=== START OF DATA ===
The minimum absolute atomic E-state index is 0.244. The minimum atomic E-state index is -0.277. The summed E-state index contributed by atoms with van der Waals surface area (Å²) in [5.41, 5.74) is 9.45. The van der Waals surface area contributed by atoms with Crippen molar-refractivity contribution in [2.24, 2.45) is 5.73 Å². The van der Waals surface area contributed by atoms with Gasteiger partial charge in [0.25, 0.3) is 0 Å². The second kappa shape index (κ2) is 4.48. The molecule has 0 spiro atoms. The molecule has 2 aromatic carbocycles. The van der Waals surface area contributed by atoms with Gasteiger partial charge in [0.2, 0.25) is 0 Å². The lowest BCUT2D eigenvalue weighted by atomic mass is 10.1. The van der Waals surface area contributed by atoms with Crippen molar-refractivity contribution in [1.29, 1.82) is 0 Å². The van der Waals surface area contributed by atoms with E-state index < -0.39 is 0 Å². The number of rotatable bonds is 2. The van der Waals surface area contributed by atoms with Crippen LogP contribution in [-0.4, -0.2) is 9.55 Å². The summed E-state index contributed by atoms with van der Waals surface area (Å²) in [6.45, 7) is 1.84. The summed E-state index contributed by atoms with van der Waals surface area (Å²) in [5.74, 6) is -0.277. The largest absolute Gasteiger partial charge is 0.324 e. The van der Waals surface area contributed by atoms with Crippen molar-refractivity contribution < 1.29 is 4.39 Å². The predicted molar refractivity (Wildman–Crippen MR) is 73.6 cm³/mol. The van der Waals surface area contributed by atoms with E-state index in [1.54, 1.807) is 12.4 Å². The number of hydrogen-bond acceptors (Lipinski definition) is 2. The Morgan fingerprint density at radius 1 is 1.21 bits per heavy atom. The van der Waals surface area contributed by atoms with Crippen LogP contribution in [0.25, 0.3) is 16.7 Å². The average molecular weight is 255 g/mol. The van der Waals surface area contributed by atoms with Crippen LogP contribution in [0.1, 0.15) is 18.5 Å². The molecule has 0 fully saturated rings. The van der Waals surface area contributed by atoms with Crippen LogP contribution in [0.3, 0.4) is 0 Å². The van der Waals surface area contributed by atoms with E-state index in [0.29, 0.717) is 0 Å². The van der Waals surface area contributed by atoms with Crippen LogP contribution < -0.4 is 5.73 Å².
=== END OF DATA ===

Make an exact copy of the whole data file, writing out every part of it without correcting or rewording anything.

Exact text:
The minimum absolute atomic E-state index is 0.244. The minimum atomic E-state index is -0.277. The summed E-state index contributed by atoms with van der Waals surface area (Å²) in [5.41, 5.74) is 9.45. The van der Waals surface area contributed by atoms with Crippen molar-refractivity contribution in [2.24, 2.45) is 5.73 Å². The van der Waals surface area contributed by atoms with Gasteiger partial charge in [0.25, 0.3) is 0 Å². The second kappa shape index (κ2) is 4.48. The molecule has 0 spiro atoms. The molecule has 2 aromatic carbocycles. The van der Waals surface area contributed by atoms with Gasteiger partial charge in [0.2, 0.25) is 0 Å². The lowest BCUT2D eigenvalue weighted by atomic mass is 10.1. The van der Waals surface area contributed by atoms with Crippen molar-refractivity contribution in [1.29, 1.82) is 0 Å². The van der Waals surface area contributed by atoms with E-state index < -0.39 is 0 Å². The number of rotatable bonds is 2. The van der Waals surface area contributed by atoms with Crippen LogP contribution in [-0.4, -0.2) is 9.55 Å². The summed E-state index contributed by atoms with van der Waals surface area (Å²) in [6.45, 7) is 1.84. The summed E-state index contributed by atoms with van der Waals surface area (Å²) in [5.74, 6) is -0.277. The largest absolute Gasteiger partial charge is 0.324 e. The van der Waals surface area contributed by atoms with Crippen molar-refractivity contribution < 1.29 is 4.39 Å². The predicted molar refractivity (Wildman–Crippen MR) is 73.6 cm³/mol. The van der Waals surface area contributed by atoms with E-state index in [1.54, 1.807) is 12.4 Å². The number of hydrogen-bond acceptors (Lipinski definition) is 2. The Morgan fingerprint density at radius 1 is 1.21 bits per heavy atom. The van der Waals surface area contributed by atoms with Crippen LogP contribution in [0.25, 0.3) is 16.7 Å². The average molecular weight is 255 g/mol. The van der Waals surface area contributed by atoms with Crippen LogP contribution in [0.1, 0.15) is 18.5 Å². The molecule has 0 fully saturated rings. The van der Waals surface area contributed by atoms with Crippen LogP contribution in [0.3, 0.4) is 0 Å². The van der Waals surface area contributed by atoms with E-state index in [0.29, 0.717) is 0 Å². The van der Waals surface area contributed by atoms with Crippen LogP contribution < -0.4 is 5.73 Å².